The following question came into Ask FELTG:

Must the proposal letter in a proposed disciplinary action contain everything the agency has relied upon in making the proposal?

And here’s the answer:

The letter itself does not have to contain the agency’s entire case against the employee. At a minimum, the proposal must include the charge(s), the proposed penalty with aggravating factors identified, and the employee’s rights at this stage in the process, which under 5 CFR 752.203 and 752.404 includes the right to review the material relied upon.

An NP MSPB case from this past summer addressed this very question. The appellant challenged that the agency did not include in the notice all the material relied upon. The MSPB, however, noted that the proposal notice “informed the appellant of her right to review the material relied upon to support the reasons for the proposal notice.” Duffey v. USPS, DA-0752-16-0105-I-1, ¶5 (Jun. 20, 2023).

The MSPB explained that a proposal notice does not have to be a “self-contained document.” An agency can meet the notice requirement “when attachments to the proposal, together with the proposal itself, provide the employee with specific notice of the charges against her so that she can make an informed and meaningful reply.” Alvarado v. Department of the Air Force, 97 M.S.P.R. 389, ¶ 15 (2004).” Id.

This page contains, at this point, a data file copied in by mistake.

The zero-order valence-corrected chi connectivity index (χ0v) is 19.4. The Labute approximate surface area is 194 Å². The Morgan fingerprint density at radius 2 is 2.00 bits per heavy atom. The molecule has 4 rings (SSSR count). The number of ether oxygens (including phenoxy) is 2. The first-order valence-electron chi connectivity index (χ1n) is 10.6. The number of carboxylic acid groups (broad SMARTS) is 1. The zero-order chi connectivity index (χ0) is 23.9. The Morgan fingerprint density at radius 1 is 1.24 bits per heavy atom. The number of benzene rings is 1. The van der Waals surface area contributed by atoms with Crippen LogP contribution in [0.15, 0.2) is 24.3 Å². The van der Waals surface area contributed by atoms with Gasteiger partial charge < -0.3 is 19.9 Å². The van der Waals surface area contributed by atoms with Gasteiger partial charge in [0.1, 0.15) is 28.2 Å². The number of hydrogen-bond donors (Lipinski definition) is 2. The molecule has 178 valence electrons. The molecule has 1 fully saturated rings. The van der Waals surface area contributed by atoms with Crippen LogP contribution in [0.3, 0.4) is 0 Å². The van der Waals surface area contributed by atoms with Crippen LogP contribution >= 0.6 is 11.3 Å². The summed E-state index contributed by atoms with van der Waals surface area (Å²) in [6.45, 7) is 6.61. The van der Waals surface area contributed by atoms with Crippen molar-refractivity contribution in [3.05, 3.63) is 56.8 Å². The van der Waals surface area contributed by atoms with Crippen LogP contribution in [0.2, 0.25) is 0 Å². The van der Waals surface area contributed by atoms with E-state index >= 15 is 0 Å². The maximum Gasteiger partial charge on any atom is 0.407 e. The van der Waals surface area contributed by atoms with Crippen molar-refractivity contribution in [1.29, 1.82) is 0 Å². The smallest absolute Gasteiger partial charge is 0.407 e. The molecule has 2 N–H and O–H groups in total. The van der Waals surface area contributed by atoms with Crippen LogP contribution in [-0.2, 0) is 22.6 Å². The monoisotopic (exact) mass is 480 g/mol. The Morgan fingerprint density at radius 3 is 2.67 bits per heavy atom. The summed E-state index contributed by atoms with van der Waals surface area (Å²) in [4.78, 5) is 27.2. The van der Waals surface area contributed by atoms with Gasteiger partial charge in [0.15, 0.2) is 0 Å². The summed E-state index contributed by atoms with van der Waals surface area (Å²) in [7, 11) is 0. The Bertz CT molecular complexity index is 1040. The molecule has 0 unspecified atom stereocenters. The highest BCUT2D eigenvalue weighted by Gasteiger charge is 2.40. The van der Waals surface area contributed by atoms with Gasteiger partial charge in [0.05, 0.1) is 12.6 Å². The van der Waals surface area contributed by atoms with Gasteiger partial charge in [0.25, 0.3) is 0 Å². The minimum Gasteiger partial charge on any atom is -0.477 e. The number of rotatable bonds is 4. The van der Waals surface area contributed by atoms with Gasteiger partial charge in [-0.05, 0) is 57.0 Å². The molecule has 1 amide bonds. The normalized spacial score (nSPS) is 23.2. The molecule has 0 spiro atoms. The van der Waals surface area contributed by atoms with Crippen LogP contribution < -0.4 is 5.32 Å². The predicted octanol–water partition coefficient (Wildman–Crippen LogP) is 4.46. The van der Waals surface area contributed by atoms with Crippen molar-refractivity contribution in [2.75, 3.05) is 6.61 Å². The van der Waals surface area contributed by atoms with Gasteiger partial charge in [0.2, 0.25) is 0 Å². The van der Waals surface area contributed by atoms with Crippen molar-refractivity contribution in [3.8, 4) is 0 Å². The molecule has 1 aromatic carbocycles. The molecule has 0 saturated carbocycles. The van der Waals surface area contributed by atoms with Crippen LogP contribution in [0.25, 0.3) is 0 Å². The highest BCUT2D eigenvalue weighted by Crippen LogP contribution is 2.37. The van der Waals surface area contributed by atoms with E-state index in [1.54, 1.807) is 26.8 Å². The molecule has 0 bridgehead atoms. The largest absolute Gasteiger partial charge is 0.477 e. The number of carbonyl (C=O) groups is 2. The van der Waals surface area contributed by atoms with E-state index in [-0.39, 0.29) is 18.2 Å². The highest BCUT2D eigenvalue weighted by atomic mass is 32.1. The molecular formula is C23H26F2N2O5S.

We recommend keeping the proposal letter short and to the point, but including all material relied upon in the proposal packet to save your agency time and resources, and a lot of potential back and forth. In addition, as Bill Wiley and I explain in the 5th Edition of the textbook (and the training class) UnCivil Servant, “doing so proactively avoids any claims that the employee was somehow denied the documents relied upon.”

Have a question? Ask FELTG.

The information presented here is for informational purposes only and not for the purpose of providing legal advice. Contacting FELTG in any way/format does not create the existence of an attorney-client relationship. If you need legal advice, you should contact an attorney.

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